Archive | February, 2013

Quinoa Stuffed Squash Rings (Dinner Party – part 1)

27 Feb

Plated dinner

This past weekend I had a dinner party. It came about because my friend Christine just finished her kitchen remodel and currently has the best dinner party kitchen around with lots of work space, a beautiful long center island and quite a few places to set out food and drink! I wanted to cook in that nice kitchen and what better excuse for a dinner party than a lovely home, good food and great friends?

Terri, Jane, Christine, Jill/Gracie, B, Kate

Terri, Jane, Christine, Jill/Gracie, B, Kate

Olive and Kevin

Olive and Kevin

Christine, the hostess with the most-ess

Christine, the hostess with the most-ess

I also had the pleasure of working with Kyle Krohn who took the photos that I’m using on these two dinner party posts. He’s quite talented and is a great instructor. I plan to keep improving my own photography with his help.

The menu was a good solid winter dinner:

Pork Roast with Winter Fruits and Port Sauce (recipe to be featured in my next post)
Quinoa Stuffed Acorn Squash Rings
Smashed Potatoes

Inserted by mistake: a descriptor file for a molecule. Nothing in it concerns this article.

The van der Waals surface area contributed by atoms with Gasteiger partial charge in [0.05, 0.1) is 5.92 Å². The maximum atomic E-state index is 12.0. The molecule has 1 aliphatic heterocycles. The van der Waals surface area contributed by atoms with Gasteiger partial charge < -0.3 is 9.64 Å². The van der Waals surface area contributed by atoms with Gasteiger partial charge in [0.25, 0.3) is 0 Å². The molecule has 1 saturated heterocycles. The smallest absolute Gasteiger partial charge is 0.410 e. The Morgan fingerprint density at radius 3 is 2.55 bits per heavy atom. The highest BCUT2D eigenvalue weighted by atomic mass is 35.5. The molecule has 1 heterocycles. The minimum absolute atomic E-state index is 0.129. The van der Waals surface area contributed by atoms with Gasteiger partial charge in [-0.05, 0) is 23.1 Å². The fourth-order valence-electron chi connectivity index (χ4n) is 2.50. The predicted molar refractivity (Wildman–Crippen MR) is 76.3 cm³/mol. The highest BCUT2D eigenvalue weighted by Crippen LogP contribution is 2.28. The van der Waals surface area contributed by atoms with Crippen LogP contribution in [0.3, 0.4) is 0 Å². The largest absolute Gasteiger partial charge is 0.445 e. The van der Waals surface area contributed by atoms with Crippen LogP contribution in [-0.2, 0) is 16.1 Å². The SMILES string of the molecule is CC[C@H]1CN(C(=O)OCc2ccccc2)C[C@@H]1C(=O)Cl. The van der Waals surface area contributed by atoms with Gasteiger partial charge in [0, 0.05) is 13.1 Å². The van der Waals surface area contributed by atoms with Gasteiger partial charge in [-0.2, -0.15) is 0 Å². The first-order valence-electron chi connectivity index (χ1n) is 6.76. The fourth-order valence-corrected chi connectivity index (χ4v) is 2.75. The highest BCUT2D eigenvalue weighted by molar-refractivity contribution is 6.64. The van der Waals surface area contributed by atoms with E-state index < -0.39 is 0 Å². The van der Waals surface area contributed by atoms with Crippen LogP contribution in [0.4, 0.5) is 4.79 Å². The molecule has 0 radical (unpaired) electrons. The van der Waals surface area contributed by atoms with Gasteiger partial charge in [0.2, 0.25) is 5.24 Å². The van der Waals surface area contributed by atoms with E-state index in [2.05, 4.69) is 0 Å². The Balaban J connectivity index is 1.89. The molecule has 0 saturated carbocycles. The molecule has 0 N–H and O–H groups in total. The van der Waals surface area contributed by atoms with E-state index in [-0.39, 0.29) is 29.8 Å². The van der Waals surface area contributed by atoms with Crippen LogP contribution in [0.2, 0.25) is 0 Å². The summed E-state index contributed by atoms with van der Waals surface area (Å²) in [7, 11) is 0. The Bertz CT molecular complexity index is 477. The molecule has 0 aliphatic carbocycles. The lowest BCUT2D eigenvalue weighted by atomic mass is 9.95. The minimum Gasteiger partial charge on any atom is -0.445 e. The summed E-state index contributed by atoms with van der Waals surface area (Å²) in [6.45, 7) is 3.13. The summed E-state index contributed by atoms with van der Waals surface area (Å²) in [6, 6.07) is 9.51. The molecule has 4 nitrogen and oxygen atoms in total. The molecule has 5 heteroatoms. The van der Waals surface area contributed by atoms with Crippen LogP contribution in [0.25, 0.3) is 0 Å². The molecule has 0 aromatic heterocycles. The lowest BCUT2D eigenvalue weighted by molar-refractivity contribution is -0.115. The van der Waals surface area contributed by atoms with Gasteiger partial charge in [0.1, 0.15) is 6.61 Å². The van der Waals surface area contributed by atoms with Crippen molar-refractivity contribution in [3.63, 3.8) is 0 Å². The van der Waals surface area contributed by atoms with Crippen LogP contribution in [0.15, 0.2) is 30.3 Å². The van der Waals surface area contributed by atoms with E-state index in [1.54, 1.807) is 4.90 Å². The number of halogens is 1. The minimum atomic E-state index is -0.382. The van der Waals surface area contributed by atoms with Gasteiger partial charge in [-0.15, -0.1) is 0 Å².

Roasted Carrots
Chopped Salad
Tiny Pies

The squash rings were a new dish for me. I’ve been cooking with quinoa quite a bit recently and have found that it’s a tasty good-for-you grain that is so adaptable to many different flavors. I like the tri-color variety that I get at Trader Joe’s.

This time I decided to make a quinoa stuffing for squash. This would be a great holiday dish for one of the many US holidays that involve squash, such as Thanksgiving dinner or Christmas dinner or any random dinner really. Cutting the squash into rings allowed me to make these individual portion sizes for a larger group.

Acorn squash

I cooked up the quinoa with chicken broth according to the package. It’s very similar to rice in that you use a 2:1 ratio of liquid to quinoa.

I rinsed one cup of quinoa first, then added it to a large stock pot with two cups of chicken broth and brought it to a boil.

At that point, I turned the heat down to low and covered the pan and let it cook for 15 minutes before removing it from the heat for another five minutes.


I chopped an onion, a red pepper and two tomatoes and sautéed them in a separate pan. When they were all softened, I added the cooked quinoa, some dried cranberries and slivered almonds and a splash of chicken broth, along with some salt, pepper and a pinch of dried sage.

Because I like stuffed squash but wanted individual servings, I cut the acorn squash into rings. Cut them, using a sharp knife and a lot of caution, as the last thing you want as part of your dinner party is a visit from the paramedics to stitch up your finger!

Squash slices

Cut the squash in one inch (2.5 cm) sized rings and remove the seeds.

Removing seeds from squash

Place the rings on a baking sheet covered in parchment paper and spoon the quinoa mixture in them.

Filling squash